Is indignation worth the risk?

We don’t typically answer the phone unless we recognize the number, but this particular time Andrew picked it up. Then he said, “Microsoft Operating System Service Center? You ought to be ashamed of yourself,” and hung up.

I was surprised. Speaking his mind when what he has to say is less than charitable is completely out of character for him. But that was only the first surprise.

A moment later, the phone rang again. Caller ID displayed the same number. Andrew picked up the handset and replaced it to end the call without engaging. Within moments, it rang again, so he picked up the handset and replaced it, again.

At first, I was amused that the bogus telemarketer had the nerve to call back. By the third or fourth call, I was getting nervous, wondering when he would give up. After half a dozen calls, Andrew unplugged the land line. That stopped the phone from ringing, but it didn’t stop the answering machine from picking up. This is what it captured.

“Hey you motherfucker, are you afraid of me? You son of bitch.”

My answer to that question was decidedly yes. Despite the fact that the background noise and his accent indicated that the caller was in an overseas call center, I was scared. (I could be wrong about the call coming from overseas, but you’ll note that “son of bitch” is not a typo. He did not say “son of a bitch,” as I would have.)

After that, Andrew unplugged the answering machine, too, effectively disconnecting us from the repeated assault on my nerves. When we plugged everything back in, about an hour later, the phone was quiet.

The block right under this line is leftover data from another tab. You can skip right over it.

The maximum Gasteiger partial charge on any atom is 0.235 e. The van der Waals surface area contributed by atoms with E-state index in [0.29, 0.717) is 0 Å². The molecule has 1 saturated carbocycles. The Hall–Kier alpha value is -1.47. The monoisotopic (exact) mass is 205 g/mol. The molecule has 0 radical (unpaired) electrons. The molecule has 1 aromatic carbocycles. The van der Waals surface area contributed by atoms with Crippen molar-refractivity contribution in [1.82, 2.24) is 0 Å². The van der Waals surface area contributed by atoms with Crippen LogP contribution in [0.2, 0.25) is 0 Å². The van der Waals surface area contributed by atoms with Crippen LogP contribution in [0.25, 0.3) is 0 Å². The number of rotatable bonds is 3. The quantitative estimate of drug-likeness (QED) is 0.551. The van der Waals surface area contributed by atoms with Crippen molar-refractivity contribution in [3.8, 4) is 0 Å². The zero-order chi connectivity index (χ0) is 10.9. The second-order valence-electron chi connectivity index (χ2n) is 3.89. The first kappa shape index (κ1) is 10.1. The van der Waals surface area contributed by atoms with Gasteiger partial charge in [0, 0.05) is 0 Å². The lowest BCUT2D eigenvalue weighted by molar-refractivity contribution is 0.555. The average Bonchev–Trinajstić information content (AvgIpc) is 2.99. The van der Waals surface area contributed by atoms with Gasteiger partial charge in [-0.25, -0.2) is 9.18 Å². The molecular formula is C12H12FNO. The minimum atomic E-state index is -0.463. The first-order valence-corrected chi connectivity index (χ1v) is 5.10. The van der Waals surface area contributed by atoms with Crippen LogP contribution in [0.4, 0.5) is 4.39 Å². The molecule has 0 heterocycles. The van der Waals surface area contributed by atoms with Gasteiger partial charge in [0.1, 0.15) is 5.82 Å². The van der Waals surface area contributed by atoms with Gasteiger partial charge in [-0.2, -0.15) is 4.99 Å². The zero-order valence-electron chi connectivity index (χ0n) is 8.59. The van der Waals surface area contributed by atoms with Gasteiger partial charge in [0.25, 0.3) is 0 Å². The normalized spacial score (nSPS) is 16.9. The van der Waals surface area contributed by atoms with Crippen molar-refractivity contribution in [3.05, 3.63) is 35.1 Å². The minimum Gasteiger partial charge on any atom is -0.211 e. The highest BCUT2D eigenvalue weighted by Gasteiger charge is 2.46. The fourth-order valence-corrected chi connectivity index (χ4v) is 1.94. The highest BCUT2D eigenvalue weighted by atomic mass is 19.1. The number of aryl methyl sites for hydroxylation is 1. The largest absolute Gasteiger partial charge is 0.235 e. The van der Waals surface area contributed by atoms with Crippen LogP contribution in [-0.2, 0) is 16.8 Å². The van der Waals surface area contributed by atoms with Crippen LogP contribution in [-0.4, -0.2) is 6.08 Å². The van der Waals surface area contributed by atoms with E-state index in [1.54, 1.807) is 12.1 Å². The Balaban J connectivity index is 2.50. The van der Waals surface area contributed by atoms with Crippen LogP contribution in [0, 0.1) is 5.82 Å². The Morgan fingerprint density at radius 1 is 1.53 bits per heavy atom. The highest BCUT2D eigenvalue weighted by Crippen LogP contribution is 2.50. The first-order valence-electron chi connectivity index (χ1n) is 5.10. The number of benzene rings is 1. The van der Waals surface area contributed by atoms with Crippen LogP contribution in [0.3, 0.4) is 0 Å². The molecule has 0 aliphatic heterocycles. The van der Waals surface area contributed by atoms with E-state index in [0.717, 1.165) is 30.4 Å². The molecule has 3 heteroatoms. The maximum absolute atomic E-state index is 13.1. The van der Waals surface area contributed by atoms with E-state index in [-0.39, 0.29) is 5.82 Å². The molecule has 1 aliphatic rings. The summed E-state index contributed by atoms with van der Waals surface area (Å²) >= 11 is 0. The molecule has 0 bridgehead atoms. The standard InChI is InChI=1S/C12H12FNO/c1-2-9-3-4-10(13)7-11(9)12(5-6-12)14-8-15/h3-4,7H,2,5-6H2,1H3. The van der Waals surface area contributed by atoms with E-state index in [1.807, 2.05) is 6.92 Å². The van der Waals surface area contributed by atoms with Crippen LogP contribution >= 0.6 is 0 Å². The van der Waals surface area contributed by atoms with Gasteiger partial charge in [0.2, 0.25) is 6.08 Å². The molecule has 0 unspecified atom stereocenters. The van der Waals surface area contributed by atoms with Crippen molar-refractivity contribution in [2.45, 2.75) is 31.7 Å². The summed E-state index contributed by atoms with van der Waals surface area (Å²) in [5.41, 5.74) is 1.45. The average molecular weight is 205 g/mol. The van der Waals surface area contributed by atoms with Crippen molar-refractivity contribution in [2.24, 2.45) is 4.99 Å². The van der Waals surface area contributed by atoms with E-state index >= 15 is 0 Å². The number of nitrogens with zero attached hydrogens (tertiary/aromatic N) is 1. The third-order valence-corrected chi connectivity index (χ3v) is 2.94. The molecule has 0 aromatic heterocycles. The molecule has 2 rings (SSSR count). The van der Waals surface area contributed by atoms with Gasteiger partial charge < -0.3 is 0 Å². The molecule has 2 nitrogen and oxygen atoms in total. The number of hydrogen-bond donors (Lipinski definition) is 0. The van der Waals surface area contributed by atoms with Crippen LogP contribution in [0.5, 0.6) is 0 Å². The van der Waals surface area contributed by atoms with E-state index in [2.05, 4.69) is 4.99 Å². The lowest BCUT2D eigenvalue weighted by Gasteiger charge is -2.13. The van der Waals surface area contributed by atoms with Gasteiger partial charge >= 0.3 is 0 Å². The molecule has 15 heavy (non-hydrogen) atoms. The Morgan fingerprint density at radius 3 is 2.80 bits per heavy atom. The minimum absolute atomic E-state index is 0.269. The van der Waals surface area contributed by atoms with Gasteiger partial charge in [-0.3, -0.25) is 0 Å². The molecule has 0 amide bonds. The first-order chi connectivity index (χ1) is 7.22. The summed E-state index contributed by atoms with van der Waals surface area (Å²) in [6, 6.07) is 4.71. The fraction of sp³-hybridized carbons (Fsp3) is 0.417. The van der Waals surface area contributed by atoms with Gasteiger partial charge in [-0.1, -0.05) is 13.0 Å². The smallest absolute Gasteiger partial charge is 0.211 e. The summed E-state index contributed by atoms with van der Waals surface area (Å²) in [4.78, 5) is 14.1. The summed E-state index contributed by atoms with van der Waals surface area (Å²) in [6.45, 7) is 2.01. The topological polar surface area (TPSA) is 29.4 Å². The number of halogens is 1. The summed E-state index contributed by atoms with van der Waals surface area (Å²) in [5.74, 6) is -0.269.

Andrew clearly scolded the caller (for which I lovingly applaud him), but the response was more than excessive.

I had a similar situation in the bank the other day when I suggested to an employee that he shouldn’t be discussing politics with a customer in front of other, potentially not-like-minded, customers. I was chastised in turn by another customer for not respecting the employee’s freedom of speech. (If we’re friended on Facebook you can read all about that.)

Fortunately, my public admission of discomfort (okay, annoyance) did not result in a threat to my well-being, as it clearly did in the case of the bogus telemarketer. But I did feel uncomfortably exposed.

It has become painfully clear how easy it can be to silence dissent.

For now, we will go back to our policy of not answering the phone if Caller ID leaves any question as to who is calling. So if you want to discuss this with me, you’re probably better off writing.


4 responses to “Is indignation worth the risk?

  1. You can always build a wall!

  2. I’m glad Andrew said something. I think the time for us pacifists to try to peacefully ignore is over. I’m not saying we should be aggressors, but we need to call the aggressors out. My preferred response when I get duped into a sales call is to say, “Don’t call me again” or “I don’t take sales calls” or “I’m reporting you for spam calling.” The number can then be reported online at:

    I know they keep changing the “number” these calls come from, but it will still make their scams harder work for them. Maybe they can find a better job then, cold calling for the Sierra Club or something.

    Also, for some comic relief. I suggest you and Andrew watch this Ted talk about a guy who scammed email scammers to get his revenge:

    Also, on a completely different note, thanks, Judy for addicting me to Farm Heroes!!!

  3. I’m sure it felt like such a violation of privacy. I usually let my machine pick up when I don’t recognize a number. Nearly each time I’ve broken my rule, I’ve regretted it. You’re right, it’s painfully easy to silence dissent.

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